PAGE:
On Wednesday, 23 March 2011, a leopard entered Dhamdhar village in Kalagarh Forest Division, Corbett Tiger Reserve. Sighting the furtive cat, a crowd gathered and began shouting, pelting stones, sticks, rocks… whatever they could lay their hands on. The leopard fled and took shelter in a cowshed and in the chaos, three people were injured—none too grievously. The forest department tranquilised and captured the leopard, but by then mob frenzy had peaked. They attacked the leopard—trapped, terrified and helpless in the cage—with iron rods, sickles and stones, before finally dousing it with kerosene and setting it ablaze!

This particular leopard had never killed man-nor injured a soul, except when cornered by an angry mob… yet, it paid a heavy price for the mere sin of being alive… and wild.

The picture of the leopard’s charred body made it to one or two spots on TV and a vague mention in print (with cricket,2G & wikileaks, there was little scope). I am unaware if it made ripples either in the corridors of power which define wildlife policy, or in the collective conscience of a society that calls itself humane and is proud of its ahimsik traditions. To me the charred visage, frozen in agony represents the face of the accelerating conflict in the country and the degeneration of our attitude towards the wilds. It defines India’s changing relationship with nature.

Revering nature is part of our heritage. Most ancient religions of India don’t differentiate between the soul of a human and an animal. We pray to the elephant god Ganesha, the monkey god Hanuman and the vulture god Jatayu. The tiger symbolises fertility and in some cultures newly-weds seek its blessings. We worship the sun god, and the river Ganga is sacred. It is this veneration and values that have stood wildlife in good stead. They have kept it alive, against the worst of odds.

Think about it: India has about a dozen large animals—carnivores like tigers, leopards, lions and wolves; elephants, sloth bears—all capable of harming humans, living amongst its teeming millions. We have leopards living in agriculture fields and on the fringes of expanding towns, wolves and hyenas in villages, tigers clinging to shrinking habitat on the fringe of the forest, and onto human ground. It must be added here that given the proximity, conflict is minimal.

It is truly amazing—and laudable—that an underdeveloped (then) India, with its booming population and many pressing concerns kept aside land and funds for Project Tiger, that revived this dying animal while most of Europe and the US persecuted their carnivores to extinction.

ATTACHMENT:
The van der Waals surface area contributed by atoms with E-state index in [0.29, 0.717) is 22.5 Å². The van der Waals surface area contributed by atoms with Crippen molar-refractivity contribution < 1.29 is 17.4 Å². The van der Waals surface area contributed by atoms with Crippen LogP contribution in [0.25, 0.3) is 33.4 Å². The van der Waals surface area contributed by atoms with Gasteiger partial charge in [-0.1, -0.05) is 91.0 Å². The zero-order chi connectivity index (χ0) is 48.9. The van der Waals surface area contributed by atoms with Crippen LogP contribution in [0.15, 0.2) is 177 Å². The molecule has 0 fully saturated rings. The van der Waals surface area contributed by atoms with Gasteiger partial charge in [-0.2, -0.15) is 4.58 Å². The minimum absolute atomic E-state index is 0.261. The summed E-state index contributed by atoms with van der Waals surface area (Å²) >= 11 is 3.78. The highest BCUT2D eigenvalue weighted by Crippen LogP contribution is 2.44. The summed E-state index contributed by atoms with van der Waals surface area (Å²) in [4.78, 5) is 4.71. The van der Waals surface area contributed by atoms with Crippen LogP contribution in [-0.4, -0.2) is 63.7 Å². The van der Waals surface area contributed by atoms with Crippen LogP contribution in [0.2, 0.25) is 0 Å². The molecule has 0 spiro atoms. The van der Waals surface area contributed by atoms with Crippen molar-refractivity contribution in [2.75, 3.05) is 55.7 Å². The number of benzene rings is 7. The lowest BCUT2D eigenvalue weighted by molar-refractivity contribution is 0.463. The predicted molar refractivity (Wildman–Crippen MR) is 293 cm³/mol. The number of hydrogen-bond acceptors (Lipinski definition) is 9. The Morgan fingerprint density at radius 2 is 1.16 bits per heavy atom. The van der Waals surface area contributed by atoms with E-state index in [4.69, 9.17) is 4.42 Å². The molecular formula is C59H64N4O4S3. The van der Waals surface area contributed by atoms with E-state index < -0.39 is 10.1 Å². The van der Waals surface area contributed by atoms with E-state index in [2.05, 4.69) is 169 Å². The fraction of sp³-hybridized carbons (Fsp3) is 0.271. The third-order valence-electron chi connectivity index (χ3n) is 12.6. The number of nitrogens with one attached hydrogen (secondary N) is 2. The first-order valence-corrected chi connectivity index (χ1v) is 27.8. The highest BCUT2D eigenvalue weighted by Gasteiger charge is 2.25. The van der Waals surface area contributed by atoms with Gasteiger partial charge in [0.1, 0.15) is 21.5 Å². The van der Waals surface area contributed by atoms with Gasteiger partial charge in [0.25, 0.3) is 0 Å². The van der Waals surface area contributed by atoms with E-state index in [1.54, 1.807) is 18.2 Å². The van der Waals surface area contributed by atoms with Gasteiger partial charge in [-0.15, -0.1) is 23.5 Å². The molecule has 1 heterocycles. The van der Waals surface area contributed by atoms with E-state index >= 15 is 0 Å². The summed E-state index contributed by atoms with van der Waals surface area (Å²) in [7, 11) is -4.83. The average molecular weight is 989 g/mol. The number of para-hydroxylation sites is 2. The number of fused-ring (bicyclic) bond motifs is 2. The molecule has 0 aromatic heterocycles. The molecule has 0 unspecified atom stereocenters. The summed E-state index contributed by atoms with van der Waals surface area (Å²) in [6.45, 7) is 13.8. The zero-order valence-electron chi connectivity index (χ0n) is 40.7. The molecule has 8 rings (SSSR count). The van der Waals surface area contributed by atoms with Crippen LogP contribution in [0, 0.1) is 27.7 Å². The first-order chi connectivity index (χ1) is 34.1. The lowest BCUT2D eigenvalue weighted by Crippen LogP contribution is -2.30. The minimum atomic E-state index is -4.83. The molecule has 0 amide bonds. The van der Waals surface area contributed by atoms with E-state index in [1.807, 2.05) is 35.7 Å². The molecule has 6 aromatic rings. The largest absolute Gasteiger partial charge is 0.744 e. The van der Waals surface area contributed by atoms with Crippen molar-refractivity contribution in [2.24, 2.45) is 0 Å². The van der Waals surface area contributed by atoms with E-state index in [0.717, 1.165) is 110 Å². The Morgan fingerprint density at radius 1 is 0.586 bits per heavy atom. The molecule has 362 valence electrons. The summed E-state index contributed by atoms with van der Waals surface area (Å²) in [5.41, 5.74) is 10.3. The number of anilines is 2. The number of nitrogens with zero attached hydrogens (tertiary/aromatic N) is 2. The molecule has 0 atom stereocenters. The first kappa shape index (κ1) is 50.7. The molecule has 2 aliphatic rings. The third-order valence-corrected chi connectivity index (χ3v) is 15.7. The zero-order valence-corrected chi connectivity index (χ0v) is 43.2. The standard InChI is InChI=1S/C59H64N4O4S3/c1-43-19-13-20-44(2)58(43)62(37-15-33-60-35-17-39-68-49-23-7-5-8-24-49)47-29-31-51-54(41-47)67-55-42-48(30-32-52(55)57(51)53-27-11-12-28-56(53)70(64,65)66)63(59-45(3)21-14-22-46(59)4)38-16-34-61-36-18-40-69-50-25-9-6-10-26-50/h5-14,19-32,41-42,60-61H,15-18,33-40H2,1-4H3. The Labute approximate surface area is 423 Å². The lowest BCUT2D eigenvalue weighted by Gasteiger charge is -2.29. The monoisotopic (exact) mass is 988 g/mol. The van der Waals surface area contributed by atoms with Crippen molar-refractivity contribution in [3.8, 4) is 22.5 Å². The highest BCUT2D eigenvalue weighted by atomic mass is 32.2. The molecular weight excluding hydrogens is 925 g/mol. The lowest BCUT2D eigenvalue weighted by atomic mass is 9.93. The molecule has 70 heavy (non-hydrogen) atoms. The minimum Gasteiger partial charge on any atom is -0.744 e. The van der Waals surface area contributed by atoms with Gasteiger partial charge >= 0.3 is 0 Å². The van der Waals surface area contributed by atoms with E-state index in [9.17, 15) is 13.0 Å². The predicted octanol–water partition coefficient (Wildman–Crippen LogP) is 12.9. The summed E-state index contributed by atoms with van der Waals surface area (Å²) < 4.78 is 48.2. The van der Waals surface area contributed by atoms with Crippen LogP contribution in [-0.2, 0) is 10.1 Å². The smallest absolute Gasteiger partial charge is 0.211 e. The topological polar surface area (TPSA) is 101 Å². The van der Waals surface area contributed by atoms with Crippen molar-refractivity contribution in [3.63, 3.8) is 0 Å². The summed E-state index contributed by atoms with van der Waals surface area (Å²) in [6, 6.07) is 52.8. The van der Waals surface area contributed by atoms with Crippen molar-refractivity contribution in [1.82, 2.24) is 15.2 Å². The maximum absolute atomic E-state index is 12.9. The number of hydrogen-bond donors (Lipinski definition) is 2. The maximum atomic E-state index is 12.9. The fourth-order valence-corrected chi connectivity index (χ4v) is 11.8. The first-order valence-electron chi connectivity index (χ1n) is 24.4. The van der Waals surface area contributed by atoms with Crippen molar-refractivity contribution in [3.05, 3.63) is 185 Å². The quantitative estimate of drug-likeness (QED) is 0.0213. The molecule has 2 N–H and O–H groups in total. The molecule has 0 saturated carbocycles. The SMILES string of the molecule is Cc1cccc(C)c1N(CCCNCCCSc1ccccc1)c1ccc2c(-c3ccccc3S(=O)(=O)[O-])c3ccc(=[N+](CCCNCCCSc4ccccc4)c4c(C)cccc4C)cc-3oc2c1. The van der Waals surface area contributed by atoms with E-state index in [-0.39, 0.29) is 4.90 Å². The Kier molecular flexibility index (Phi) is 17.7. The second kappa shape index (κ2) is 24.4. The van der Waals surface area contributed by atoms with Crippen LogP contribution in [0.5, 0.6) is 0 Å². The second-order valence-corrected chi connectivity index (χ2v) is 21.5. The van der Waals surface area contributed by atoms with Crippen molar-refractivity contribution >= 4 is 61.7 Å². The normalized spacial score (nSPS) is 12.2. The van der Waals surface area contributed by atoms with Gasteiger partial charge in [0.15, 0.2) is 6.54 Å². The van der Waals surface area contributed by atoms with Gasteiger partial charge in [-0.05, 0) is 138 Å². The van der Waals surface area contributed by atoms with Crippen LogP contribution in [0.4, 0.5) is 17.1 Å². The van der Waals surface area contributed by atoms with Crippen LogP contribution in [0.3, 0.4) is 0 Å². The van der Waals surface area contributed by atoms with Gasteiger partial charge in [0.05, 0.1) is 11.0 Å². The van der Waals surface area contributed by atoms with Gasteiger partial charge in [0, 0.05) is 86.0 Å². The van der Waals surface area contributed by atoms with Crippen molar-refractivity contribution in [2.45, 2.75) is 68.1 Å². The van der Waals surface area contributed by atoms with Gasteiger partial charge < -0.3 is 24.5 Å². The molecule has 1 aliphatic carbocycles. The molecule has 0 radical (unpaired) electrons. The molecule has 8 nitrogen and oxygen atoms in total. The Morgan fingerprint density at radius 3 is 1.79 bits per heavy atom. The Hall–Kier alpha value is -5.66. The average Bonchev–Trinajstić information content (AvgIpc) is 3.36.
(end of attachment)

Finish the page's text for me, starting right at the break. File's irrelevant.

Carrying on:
But… the tide is turning.

The problem is complex. At one level it is about our fraying relationship with nature, of a ‘distancing’ from the earth. At another, it is about development and growth, and its ‘face-off’ with environment and ecology. India’s expanding middle-class has a ferocious appetite to consume—and the direct impact is on our natural resources. Does this India, hurtling down the fast road to economic superstardom and with its growing aspirations have room on its land, and in its heart for nature?

As a nation, we are losing touch with our roots, with nature. A child growing up in a box—read apartment—has little concept of climbing trees and chasing butterflies, wild flowers or clear streams. Nature, at best is a manicured park, or Animal Planet.

The milieu has shifted even in rural India. While there is huge dependence on forest resources for sustenance and livelihood, better means of communication and the growing economy have raised aspiration levels here as well.

At the heart of this all is human-wildlife conflict. The mix of shrinking, fragmented natural habitats, pressed in by villages and towns is lethal. Conflict, especially when fatal, fuels further conflict. Tolerance has sustained wildlife in this overpopulated landscape, but for how long? The reverence is fading. This particular leopard had done no wrong, unless you count venturing into human habitat. It was fear, and intolerance of the ‘intruder’ that lit the fire. The leopard died… but the fire has not yet doused; its flame has engulfed many species, including the tiger, and the veneration that we once had for animals.

This is not the first time a leopard has been burnt to death, nor will it be the last… unless we take the gravity of the situation on board, unless we work with communities who bear the brunt of conflict; unless we work out strategies to tackle conflict and to manage wildlife in—and more importantly around protected areas, and our rural landscapes; unless we nurture and hold sacred the values of nature worship.

> printed in The Sunday Guardian on April 3,2011